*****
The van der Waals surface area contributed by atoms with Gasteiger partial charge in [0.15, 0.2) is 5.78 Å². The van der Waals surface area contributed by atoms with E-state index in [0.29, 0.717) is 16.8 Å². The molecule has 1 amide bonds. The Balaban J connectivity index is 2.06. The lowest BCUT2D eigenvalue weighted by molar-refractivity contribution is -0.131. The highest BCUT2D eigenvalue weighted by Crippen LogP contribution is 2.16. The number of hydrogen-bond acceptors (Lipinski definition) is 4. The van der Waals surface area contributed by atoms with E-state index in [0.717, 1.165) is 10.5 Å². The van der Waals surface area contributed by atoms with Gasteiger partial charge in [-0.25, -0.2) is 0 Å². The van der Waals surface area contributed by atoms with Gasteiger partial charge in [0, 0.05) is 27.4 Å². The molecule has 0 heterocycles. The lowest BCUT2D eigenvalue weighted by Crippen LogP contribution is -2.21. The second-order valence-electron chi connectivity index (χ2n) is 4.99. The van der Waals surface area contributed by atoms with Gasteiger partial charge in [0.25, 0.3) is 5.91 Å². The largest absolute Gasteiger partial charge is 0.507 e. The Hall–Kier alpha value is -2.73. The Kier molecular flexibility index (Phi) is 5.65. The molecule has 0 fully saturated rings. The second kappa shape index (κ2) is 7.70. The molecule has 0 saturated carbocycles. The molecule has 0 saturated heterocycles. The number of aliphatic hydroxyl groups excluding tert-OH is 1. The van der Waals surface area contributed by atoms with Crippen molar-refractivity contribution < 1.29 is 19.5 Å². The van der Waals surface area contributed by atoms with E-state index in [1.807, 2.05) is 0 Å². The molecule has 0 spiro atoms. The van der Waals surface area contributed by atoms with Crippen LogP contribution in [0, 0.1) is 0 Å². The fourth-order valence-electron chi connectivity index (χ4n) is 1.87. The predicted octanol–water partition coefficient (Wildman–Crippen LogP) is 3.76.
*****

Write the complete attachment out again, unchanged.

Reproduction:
The van der Waals surface area contributed by atoms with Gasteiger partial charge in [0.15, 0.2) is 5.78 Å². The van der Waals surface area contributed by atoms with E-state index in [0.29, 0.717) is 16.8 Å². The molecule has 1 amide bonds. The Balaban J connectivity index is 2.06. The lowest BCUT2D eigenvalue weighted by molar-refractivity contribution is -0.131. The highest BCUT2D eigenvalue weighted by Crippen LogP contribution is 2.16. The number of hydrogen-bond acceptors (Lipinski definition) is 4. The van der Waals surface area contributed by atoms with E-state index in [0.717, 1.165) is 10.5 Å². The van der Waals surface area contributed by atoms with Gasteiger partial charge in [-0.25, -0.2) is 0 Å². The van der Waals surface area contributed by atoms with Gasteiger partial charge in [0, 0.05) is 27.4 Å². The molecule has 0 heterocycles. The lowest BCUT2D eigenvalue weighted by Crippen LogP contribution is -2.21. The second-order valence-electron chi connectivity index (χ2n) is 4.99. The van der Waals surface area contributed by atoms with Gasteiger partial charge in [0.25, 0.3) is 5.91 Å². The largest absolute Gasteiger partial charge is 0.507 e. The Hall–Kier alpha value is -2.73. The Kier molecular flexibility index (Phi) is 5.65. The molecule has 0 fully saturated rings. The second kappa shape index (κ2) is 7.70. The molecule has 0 saturated carbocycles. The molecule has 0 saturated heterocycles. The number of aliphatic hydroxyl groups excluding tert-OH is 1. The van der Waals surface area contributed by atoms with Crippen molar-refractivity contribution < 1.29 is 19.5 Å². The van der Waals surface area contributed by atoms with E-state index in [1.807, 2.05) is 0 Å². The molecule has 0 spiro atoms. The van der Waals surface area contributed by atoms with Crippen LogP contribution in [0, 0.1) is 0 Å². The fourth-order valence-electron chi connectivity index (χ4n) is 1.87. The predicted octanol–water partition coefficient (Wildman–Crippen LogP) is 3.76.